Back
View All Articles

What you need to know about head lice

August 21, 2015

The new school year has begun. Chances are that if you have school-aged children, at some point in time you’ll hear those two dirty, little words: head lice. And if your family has had head lice, you aren’t alone- millions of kids in the United States get head lice every year.

What are head lice?

Head lice are tiny insects, roughly the size of a sesame seed. They are one of three different types of lice that can live on humans- head lice, body lice and pubic lice. Although they can be quite a nuisance, head lice do not transmit diseases. They feed on human blood, and are usually found close to the scalp. Head lice are most commonly spread by direct contact with the hair of an infected person. Although sharing personal items such as hats or hairbrushes can transmit head lice, it is much more likely to spread by direct head-to-head contact. Head-to-head contact is common during play, sports activities, camps, and sleepovers.

Contrary to popular belief, the presence of head lice is not an indication of cleanliness or hygiene in the home or school. Anyone can get head lice. Preschool children who attend childcare and elementary-aged children are the most likely to be infested, along with relatives of children in this age group. African Americans tend to be less susceptible to head lice than other races due to the insect’s difficulty attaching to the shaft of their hair.

How do I know if my kid has head lice?

If there’s been an outbreak of head lice at school or with other close friends or acquaintances, go ahead and take a look. Wet your child’s hair and comb through small sections at a time. Examine the scalp and the comb thoroughly.

The best way to know for sure is to find a live louse on the scalp, but lice move quickly and away from light so it can often be hard to spot them. You can also look for their eggs and empty egg casings (known as nits) that tend to cluster at the nape of the neck and behind the ears. Nits will appear as yellow, white or brown specks, but can easily be confused with dandruff, dirt or hairspray remnants.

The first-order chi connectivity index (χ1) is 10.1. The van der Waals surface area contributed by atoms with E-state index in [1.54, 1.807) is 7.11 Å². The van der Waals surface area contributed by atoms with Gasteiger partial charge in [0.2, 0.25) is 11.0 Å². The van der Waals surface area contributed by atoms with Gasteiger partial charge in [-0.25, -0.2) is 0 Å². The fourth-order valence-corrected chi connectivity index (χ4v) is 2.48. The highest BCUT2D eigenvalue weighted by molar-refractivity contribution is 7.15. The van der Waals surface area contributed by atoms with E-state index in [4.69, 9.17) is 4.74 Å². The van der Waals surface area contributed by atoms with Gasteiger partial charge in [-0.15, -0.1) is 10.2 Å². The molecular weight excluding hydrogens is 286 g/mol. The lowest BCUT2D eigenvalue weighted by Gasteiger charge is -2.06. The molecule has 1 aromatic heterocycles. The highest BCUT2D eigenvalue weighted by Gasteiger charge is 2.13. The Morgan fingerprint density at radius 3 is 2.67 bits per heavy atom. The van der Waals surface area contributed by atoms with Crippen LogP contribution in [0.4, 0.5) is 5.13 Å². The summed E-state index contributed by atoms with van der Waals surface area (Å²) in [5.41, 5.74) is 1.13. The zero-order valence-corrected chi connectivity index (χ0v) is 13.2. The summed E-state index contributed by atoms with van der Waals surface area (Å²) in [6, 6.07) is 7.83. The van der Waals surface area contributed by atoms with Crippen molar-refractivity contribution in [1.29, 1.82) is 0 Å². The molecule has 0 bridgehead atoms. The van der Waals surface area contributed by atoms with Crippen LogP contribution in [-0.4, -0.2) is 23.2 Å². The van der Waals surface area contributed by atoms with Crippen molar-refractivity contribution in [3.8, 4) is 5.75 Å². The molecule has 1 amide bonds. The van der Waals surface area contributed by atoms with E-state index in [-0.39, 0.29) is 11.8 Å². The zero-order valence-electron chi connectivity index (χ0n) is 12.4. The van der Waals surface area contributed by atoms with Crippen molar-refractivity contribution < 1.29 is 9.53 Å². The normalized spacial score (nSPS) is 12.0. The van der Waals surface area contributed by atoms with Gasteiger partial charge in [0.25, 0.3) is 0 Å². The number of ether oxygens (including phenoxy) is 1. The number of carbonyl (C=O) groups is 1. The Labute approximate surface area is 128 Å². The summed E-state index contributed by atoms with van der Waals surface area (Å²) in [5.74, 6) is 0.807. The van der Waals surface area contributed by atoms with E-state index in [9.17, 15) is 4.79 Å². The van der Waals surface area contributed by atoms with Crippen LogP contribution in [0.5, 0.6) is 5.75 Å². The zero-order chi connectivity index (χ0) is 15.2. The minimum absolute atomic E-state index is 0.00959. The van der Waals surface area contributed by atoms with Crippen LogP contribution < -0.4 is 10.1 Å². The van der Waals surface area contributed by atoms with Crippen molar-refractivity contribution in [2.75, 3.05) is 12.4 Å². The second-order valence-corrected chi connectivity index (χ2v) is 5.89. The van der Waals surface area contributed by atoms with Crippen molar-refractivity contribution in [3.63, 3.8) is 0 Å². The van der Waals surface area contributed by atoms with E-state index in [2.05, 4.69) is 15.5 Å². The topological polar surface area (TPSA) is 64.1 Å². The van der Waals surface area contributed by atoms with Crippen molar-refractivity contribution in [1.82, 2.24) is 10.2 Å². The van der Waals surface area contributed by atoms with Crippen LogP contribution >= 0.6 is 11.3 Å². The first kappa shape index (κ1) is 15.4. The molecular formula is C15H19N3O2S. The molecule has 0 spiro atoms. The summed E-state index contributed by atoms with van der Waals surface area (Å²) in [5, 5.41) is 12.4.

The way to tell the difference between nits and any other particles in the hair is that nits are firmly attached to the hair shaft. Other particles can be easily removed, but nits require more effort to remove

What’s the best way to get rid of them?

There are several medications available without a prescription at your local pharmacy. Treatment is recommended only for people who have an active infestation. For detailed information on the proper use of these medications, visit the Centers for Disease Control and Prevention (CDC).

Be sure to use the nit combs included with the medication to remove lice, nits and eggs. Many experts recommend a second application 9 days after the initial use in order to kill lice that may have hatched after the medication was used.

Although head lice do not live long after falling off a person’s head, it may be helpful to wash linens and clothes- anything that the person has been using for the past two days. Wash them in a hot water laundry cycle as well as a hot dry cycle. Anything that cannot be washed can be dry-cleaned or sealed in a plastic bag for two weeks. Vacuuming furniture and floors where the person might have lounged might also be prudent.

However, the CDC cautions that these supplementary measures aren’t absolutely necessary. Head lice do not live long after being separated from a person’s scalp, so a significant amount of time and money shouldn’t be spent on supplementary measures since it isn’t the primary way head lice are spread.

Important things to keep in mind

The American Academy of Pediatrics does not recommend that children be withheld from school due to head lice. Some schools have “no nit” policies that prevent children from returning to school until they are free from nits. However, it’s important to remember that head lice do not put your children at risk for serious health concerns.

Home remedies such as mayonnaise, olive oil, essential oils, tub margarine and petroleum jelly have not been proven to be effective.

Head lice treatment should only be used if you or your child actually has head lice. As with any medicine, there are risks and benefits with head lice treatments and they should only be used if necessary.

Do not treat an infested person more than two or three times with the same medication if it doesn’t appear to be working. If over-the-counter medications seemed to have failed, seek help from your doctor. This could be due to using the medication incorrectly or resistance to the medication. Your doctor can help you determine next steps.

Related Articles

Can tea tree oil prevent head lice?

Nov 30, 2015

What happened when my family got head lice: a pediatrician’s perspective

Dec 21, 2015

Keep your (and your child's) head in the game

Oct 17, 2011